1990-91 Boston Celtics
Remembering the 29-5 Start
There was nothing magical or mystical about Larry Bird's offensive rejuvenation last night at Boston Garden, where he set the tone early for the Celtics ' 129-111 romp over the Bucks.
Bird had a grand total of 38 points over a very long three-game weekend in Texas while hitting just 15 of 51 shots and only 2 (albeit important) of 8 3-pointers.
So what made the difference last night as No. 33 made his first seven shots en route to an 18-point first quarter and wound up with 30 points on 11-for-15 shooting, including 4 for 4 on 3-pointers?
The answers, broken down into three parts by Bird, were (a) a little more arc on the ball, (b) a lot of familiarity with the Garden, and (c) no added pressure of sweet revenge for his 5-point night in Milwaukee earlier this season when the Celtics were blown away.
"In this league, if you have a bad night, you just have to bounce back the next night," said Bird. "You learn to take your bumps and bruises and come back the next time."
Asked if he did anything different last night than on the Texas Trek, Bird managed a slight smile and said, "Yeah, we played at home. And I put a little more arc on the ball.
"It's a lot easier playing in a place you've played in four or five hundred times than it is in a place where you've only played 20 or 30."
Bucks coach Del Harris had a hunch Bird might atone for his cold night in Milwaukee.
"I don't know if you know my history with Larry Bird," said Harris. "When I was a new head coach in Houston, he played his first-ever NBA game against us. I know his NBA history rather intimately -- and I know he follows up a bad game with a good one."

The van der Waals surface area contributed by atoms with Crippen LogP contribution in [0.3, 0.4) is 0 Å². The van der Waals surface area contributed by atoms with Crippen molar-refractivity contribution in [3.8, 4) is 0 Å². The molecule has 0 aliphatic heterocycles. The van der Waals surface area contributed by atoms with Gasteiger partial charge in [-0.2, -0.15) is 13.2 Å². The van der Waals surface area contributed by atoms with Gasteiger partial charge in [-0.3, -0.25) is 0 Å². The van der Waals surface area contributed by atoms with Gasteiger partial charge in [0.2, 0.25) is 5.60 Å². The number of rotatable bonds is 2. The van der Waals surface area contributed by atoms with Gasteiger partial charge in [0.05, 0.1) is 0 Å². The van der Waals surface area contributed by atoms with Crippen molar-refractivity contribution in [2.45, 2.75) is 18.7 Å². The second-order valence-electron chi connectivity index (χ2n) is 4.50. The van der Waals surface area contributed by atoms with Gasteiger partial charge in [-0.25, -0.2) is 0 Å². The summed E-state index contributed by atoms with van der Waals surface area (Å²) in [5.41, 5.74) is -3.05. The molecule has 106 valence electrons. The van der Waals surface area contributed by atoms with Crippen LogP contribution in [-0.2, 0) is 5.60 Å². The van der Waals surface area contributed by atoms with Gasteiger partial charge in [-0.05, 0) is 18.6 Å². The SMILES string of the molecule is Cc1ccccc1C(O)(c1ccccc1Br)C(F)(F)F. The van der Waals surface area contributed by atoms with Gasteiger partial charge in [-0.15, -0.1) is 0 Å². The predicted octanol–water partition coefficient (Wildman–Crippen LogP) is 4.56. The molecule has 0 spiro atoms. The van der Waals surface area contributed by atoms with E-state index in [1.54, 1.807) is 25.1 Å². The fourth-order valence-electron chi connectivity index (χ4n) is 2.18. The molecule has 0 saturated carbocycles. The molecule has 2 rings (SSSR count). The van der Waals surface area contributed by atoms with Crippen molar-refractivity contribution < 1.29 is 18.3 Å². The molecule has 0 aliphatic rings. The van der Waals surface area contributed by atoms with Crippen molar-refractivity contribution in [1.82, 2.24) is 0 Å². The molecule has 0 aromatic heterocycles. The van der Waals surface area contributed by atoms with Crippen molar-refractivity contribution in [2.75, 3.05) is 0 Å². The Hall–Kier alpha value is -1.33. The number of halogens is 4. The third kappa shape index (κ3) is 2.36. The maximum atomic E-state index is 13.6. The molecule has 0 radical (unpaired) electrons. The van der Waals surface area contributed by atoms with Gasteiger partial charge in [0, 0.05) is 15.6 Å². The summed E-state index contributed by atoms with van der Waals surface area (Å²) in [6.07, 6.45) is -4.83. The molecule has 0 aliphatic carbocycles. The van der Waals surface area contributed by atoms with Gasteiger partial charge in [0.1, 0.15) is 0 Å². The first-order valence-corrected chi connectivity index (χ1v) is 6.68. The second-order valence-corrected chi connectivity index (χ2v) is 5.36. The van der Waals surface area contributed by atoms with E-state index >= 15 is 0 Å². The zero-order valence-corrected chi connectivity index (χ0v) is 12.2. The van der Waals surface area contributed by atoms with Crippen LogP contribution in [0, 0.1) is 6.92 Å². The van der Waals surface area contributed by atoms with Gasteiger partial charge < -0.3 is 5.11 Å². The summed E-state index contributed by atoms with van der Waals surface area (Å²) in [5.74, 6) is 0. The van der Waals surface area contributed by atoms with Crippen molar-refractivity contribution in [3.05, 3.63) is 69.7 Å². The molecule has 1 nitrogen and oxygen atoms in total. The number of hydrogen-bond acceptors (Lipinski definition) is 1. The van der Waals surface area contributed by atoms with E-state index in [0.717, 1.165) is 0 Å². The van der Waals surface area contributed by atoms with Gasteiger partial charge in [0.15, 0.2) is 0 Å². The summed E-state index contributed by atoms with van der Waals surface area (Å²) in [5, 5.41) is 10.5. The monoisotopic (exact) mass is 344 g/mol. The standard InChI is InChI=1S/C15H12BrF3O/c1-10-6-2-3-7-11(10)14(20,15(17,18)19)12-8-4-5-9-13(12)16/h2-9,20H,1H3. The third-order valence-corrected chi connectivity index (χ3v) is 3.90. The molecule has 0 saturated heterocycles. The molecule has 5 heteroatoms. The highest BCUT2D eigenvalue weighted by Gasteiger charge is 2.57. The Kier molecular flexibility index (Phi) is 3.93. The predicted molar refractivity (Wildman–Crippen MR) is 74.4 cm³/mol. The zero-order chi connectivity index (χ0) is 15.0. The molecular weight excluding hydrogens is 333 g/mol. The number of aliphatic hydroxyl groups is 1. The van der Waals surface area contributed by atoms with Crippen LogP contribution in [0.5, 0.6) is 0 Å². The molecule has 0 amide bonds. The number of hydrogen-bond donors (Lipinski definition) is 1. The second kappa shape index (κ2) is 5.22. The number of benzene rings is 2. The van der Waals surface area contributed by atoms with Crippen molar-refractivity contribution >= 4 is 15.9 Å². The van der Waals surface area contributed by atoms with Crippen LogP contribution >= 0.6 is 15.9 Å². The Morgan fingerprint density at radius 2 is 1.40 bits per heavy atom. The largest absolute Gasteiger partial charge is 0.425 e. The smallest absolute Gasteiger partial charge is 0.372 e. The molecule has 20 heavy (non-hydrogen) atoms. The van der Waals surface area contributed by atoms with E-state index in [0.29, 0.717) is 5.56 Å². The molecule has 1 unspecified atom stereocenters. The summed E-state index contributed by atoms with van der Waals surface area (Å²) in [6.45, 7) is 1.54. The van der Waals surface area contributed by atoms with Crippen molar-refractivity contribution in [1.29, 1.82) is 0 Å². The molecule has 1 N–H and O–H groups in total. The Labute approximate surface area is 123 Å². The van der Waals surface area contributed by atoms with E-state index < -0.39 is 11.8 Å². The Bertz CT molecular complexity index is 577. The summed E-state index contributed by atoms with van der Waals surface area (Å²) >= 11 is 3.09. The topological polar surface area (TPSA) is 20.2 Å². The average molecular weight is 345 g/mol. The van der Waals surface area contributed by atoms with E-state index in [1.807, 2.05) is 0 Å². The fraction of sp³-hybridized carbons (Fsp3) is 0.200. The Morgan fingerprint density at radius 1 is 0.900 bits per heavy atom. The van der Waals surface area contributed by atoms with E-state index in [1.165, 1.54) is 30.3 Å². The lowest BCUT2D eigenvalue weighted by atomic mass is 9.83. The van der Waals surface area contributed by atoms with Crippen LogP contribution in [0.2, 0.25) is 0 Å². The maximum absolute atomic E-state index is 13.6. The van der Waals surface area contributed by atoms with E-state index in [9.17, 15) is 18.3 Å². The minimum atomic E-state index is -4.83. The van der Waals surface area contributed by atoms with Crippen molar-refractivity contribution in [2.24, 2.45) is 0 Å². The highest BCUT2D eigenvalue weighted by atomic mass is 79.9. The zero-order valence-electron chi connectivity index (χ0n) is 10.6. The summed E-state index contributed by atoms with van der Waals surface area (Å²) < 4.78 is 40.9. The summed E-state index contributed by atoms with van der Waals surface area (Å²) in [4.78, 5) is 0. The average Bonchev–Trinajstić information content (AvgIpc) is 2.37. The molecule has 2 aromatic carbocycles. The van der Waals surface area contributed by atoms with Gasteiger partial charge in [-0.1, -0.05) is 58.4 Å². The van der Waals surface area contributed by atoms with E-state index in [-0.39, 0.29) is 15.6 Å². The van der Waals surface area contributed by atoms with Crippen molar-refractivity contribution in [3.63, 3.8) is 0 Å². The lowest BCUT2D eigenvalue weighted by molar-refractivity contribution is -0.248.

And he didn't waste any time.
"Those 3-pointers two in the first quarter gave us a little lead and it got my confidence going, too. Everything was pretty smooth tonight," said Bird.
"We kept the ball moving around the perimeter," he added. "We caught them off balance a little bit. We started to hit some shots and then the whole team shot well. We were cutting, we were rebounding and we were getting our break going and our defense was excellent.
"You'd like to play like that every night, but we know it's impossible."
According to Harris, the Celtics played a near-perfect first half, then had all the rhythm and momentum during a 40-point third quarter in which they shot 16 for 19.
"We closed the gap in the end and made it respectable, but the truth was it was a knockout," said Harris. "They really put it to us."
Bird provided the knockout punches midway through that third quarter with a pair of 3-pointers and a jumper over old friend Fred Roberts to complete a 12-4 run and give the Celtics a 29-point lead. Then his two free throws started an 8-0 burst that left Milwaukee gasping at 106-70.
"Right now the Celtics have a nice mix of veterans and youth," said Harris. "If you're going to make changes, it's better to trade in old short legs instead of old long legs," he laughed.
He was obviously thinking about people like Kevin McHale, who got a second-half breather; Robert Parish, who had 15 of his 19 points in the first half; and, of course, Bird, who also chipped in with 8 rebounds and 9 assists.
"Even with his slump," said teammate Dee Brown, "he was still producing. Great players like Larry, when they have bad games, always come back in the clutch. Larry is a shooter and a player."
Ditto from Reggie Lewis: "Larry never gives up. When the shots weren't falling, he just kept shooting and tonight he was on."
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